Saturday, November 21, 2020

The Bells (1979)

[Early cuts here and here.]

More than 40 years later (I happened to pick it up the day it came out), I still can't make up my mind about this curious Lou Reed album, poised before one of his best solo periods. Sometimes it feels like a brilliant experiment I can't quite fathom. Sometimes it feels like outtakes from the previous year's Street Hassle. It carries on with the "binaural" production strategy from that album, with Reed taking the sole formal producer credit this time. But the sound is lumbering and muddy, like someone spilled syrup on it. Too late I learned the supposed way to listen is on headphones, which I don't do anymore and never thought to try with this. Reed's vocals are often pitched at hysterical levels, distractingly weird, and out of step with the lyrics. Lester Bangs in Rolling Stone cobbled together a case for The Bells as a return to Velvet Underground form and Robert Christgau in the Village Voice gave it an amiable B+, but the folks throwing up reviews over at Amazon are closer to my own take for once (though I will say I like the album more than many of them). "Families" drew me in first and most enduringly with its tale of nuclear family heartache but sadly I have about used it up by now. The album kicks off pretty well with "Stupid Man"—neglectful father with regrets—though it is hampered by Reed's vocal, which sounds like a coke jag. "Disco Mystic" follows. It is neither hostile to disco nor actually disco, coming on with a walloping attack, pepper pot sax, and drowned "disco mystic" quasi-chant.

I start to lose attention with "I Want to Boogie With You," in which boogieing has never sounded so lackluster yet strangely desperate. The star of this album could well be saxophonist Marty Fogel, although on "Boogie" he sounds more like an SNL session guy. "City Lights" is a pleasant ditty that appears to be about the Chaplin movie, or maybe just Chaplin himself, or possibly something else altogether—it's cryptic. (Still, if it inspires anyone to see City Lights it has done its work. I recommend you look into it immediately.) "All Through the Night" reprises the same party background effects (with possibly the same exact recording) as "Kicks" on Coney Island Baby. It's convincing as a portrait of a New York party in the '70s but Jesus Christ Reed himself already did it. Maybe the most apt comparison I found for The Bells was to Iggy Pop's The Idiot, which is similarly out of character for its artist, yet recognizably him, and much adored among a certain slice of the dedicated fans. For me, I've always been a Lust for Life partisan for Iggy in that period, and I like Street Hassle a lot more than The Bells—for the title suite alone, even if the rest of the album veers toward the weak. The problem, as M. Salmestrelli argued it in 2013 on Amazon, and I think I agree, is that it just wasn't a good period for Reed. "Lou Reed was in a very bad state by the tail end of the 70's and his music reflected it," he writes. "Aside from Metal Machine Music, the live Take No Prisoners, Growing Up In Public and Rock N Roll Heart are the worst albums in Lou Reed's career." Of course I don't agree entirely—I'm one who likes MMM and I think 1974's Sally Can't Dance (not to mention Mistrial if we're looking beyond the '70s) belongs with his worst. I will probably be puzzling out The Bells for the rest of my life. To start, why that title?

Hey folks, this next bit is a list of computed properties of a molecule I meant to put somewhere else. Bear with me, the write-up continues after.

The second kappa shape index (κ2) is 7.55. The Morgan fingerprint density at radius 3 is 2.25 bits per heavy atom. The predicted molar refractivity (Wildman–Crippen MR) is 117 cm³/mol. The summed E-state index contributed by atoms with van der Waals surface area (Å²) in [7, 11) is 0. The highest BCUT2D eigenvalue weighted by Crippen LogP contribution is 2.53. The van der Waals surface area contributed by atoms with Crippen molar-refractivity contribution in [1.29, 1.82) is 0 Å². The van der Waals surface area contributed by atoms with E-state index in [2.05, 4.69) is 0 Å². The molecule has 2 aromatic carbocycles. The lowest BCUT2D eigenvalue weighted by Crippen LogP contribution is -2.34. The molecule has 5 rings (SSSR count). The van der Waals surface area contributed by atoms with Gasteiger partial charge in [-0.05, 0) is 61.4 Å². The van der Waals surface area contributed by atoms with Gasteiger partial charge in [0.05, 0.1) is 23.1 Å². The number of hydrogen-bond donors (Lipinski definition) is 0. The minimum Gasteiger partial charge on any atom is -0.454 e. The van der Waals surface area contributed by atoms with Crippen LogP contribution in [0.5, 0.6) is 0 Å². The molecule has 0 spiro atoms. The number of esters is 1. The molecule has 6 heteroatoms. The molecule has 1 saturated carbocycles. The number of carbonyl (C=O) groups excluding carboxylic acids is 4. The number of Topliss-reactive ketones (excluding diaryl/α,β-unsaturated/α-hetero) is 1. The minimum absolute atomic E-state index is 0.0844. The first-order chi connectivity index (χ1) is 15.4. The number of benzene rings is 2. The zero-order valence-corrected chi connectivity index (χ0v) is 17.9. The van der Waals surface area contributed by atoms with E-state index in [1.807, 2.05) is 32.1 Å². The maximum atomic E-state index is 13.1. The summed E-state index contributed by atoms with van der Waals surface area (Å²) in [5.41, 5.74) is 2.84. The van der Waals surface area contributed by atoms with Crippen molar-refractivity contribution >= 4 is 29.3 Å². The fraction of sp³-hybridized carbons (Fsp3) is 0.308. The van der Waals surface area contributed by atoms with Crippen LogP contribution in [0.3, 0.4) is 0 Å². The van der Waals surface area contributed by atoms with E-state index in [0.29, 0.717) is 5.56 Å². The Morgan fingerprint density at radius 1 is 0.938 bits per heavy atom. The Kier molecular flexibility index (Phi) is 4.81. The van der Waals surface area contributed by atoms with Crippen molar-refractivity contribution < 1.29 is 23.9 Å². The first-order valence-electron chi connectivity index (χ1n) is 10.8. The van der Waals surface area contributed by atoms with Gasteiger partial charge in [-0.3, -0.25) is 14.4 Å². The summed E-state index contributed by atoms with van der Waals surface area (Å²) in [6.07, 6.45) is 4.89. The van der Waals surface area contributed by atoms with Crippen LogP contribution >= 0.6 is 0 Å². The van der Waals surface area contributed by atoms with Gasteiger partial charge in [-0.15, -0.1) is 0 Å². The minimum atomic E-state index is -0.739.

1. This was the first Lou Reed album I bought, on the strength of Bangs' review. I couldn't figure it out at the time, and eventually gave up. It's been years since I've given it a listen.

  2. Good to know I'm not alone in not figuring it out, thanks!